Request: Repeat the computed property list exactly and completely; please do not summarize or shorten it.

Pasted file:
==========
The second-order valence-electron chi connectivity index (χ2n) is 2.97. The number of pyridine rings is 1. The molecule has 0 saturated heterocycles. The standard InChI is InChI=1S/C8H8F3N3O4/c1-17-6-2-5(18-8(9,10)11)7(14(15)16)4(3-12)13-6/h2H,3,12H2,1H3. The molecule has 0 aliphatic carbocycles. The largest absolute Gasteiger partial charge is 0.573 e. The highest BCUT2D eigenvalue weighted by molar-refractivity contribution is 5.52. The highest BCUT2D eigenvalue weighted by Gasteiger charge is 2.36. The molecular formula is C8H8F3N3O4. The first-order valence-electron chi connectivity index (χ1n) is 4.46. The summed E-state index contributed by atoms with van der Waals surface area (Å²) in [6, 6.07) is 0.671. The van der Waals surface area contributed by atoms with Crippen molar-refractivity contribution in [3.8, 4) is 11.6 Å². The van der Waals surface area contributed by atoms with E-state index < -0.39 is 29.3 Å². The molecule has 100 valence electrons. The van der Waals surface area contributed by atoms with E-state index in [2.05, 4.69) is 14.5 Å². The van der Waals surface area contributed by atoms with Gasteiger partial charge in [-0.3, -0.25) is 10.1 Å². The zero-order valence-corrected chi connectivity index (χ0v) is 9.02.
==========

The second-order valence-electron chi connectivity index (χ2n) is 2.97. The number of pyridine rings is 1. The molecule has 0 saturated heterocycles. The standard InChI is InChI=1S/C8H8F3N3O4/c1-17-6-2-5(18-8(9,10)11)7(14(15)16)4(3-12)13-6/h2H,3,12H2,1H3. The molecule has 0 aliphatic carbocycles. The largest absolute Gasteiger partial charge is 0.573 e. The highest BCUT2D eigenvalue weighted by molar-refractivity contribution is 5.52. The highest BCUT2D eigenvalue weighted by Gasteiger charge is 2.36. The molecular formula is C8H8F3N3O4. The first-order valence-electron chi connectivity index (χ1n) is 4.46. The summed E-state index contributed by atoms with van der Waals surface area (Å²) in [6, 6.07) is 0.671. The van der Waals surface area contributed by atoms with Crippen molar-refractivity contribution in [3.8, 4) is 11.6 Å². The van der Waals surface area contributed by atoms with E-state index < -0.39 is 29.3 Å². The molecule has 100 valence electrons. The van der Waals surface area contributed by atoms with E-state index in [2.05, 4.69) is 14.5 Å². The van der Waals surface area contributed by atoms with Gasteiger partial charge in [-0.3, -0.25) is 10.1 Å². The zero-order valence-corrected chi connectivity index (χ0v) is 9.02.